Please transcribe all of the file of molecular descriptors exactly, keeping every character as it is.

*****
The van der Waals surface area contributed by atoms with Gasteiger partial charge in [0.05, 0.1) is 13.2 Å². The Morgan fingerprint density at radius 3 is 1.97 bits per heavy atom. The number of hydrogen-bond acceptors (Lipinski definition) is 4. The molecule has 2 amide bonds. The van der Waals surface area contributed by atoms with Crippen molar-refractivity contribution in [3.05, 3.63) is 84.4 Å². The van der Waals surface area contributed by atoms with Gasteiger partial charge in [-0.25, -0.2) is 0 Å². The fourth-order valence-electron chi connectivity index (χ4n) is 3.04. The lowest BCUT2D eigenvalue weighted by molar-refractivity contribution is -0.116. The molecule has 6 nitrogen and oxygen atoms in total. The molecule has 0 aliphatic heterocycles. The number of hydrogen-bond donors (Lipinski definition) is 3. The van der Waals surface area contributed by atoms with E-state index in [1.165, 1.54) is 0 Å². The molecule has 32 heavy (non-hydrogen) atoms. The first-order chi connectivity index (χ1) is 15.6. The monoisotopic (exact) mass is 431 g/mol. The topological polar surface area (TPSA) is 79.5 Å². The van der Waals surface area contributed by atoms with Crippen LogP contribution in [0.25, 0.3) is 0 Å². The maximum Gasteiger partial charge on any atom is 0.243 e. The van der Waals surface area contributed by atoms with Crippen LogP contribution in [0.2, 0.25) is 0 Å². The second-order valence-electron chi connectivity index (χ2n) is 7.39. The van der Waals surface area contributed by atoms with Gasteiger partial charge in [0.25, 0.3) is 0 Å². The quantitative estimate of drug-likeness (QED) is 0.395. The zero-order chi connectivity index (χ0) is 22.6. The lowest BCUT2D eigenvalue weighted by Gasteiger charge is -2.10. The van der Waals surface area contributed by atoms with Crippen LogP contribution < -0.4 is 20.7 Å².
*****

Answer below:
The van der Waals surface area contributed by atoms with Gasteiger partial charge in [0.05, 0.1) is 13.2 Å². The Morgan fingerprint density at radius 3 is 1.97 bits per heavy atom. The number of hydrogen-bond acceptors (Lipinski definition) is 4. The molecule has 2 amide bonds. The van der Waals surface area contributed by atoms with Crippen molar-refractivity contribution in [3.05, 3.63) is 84.4 Å². The van der Waals surface area contributed by atoms with Gasteiger partial charge in [-0.25, -0.2) is 0 Å². The fourth-order valence-electron chi connectivity index (χ4n) is 3.04. The lowest BCUT2D eigenvalue weighted by molar-refractivity contribution is -0.116. The molecule has 6 nitrogen and oxygen atoms in total. The molecule has 0 aliphatic heterocycles. The number of hydrogen-bond donors (Lipinski definition) is 3. The van der Waals surface area contributed by atoms with E-state index in [1.165, 1.54) is 0 Å². The molecule has 32 heavy (non-hydrogen) atoms. The first-order chi connectivity index (χ1) is 15.6. The monoisotopic (exact) mass is 431 g/mol. The topological polar surface area (TPSA) is 79.5 Å². The van der Waals surface area contributed by atoms with Crippen LogP contribution in [0.25, 0.3) is 0 Å². The maximum Gasteiger partial charge on any atom is 0.243 e. The van der Waals surface area contributed by atoms with Crippen LogP contribution in [0.2, 0.25) is 0 Å². The second-order valence-electron chi connectivity index (χ2n) is 7.39. The van der Waals surface area contributed by atoms with Gasteiger partial charge in [0.25, 0.3) is 0 Å². The quantitative estimate of drug-likeness (QED) is 0.395. The zero-order chi connectivity index (χ0) is 22.6. The lowest BCUT2D eigenvalue weighted by Gasteiger charge is -2.10. The van der Waals surface area contributed by atoms with Crippen LogP contribution < -0.4 is 20.7 Å².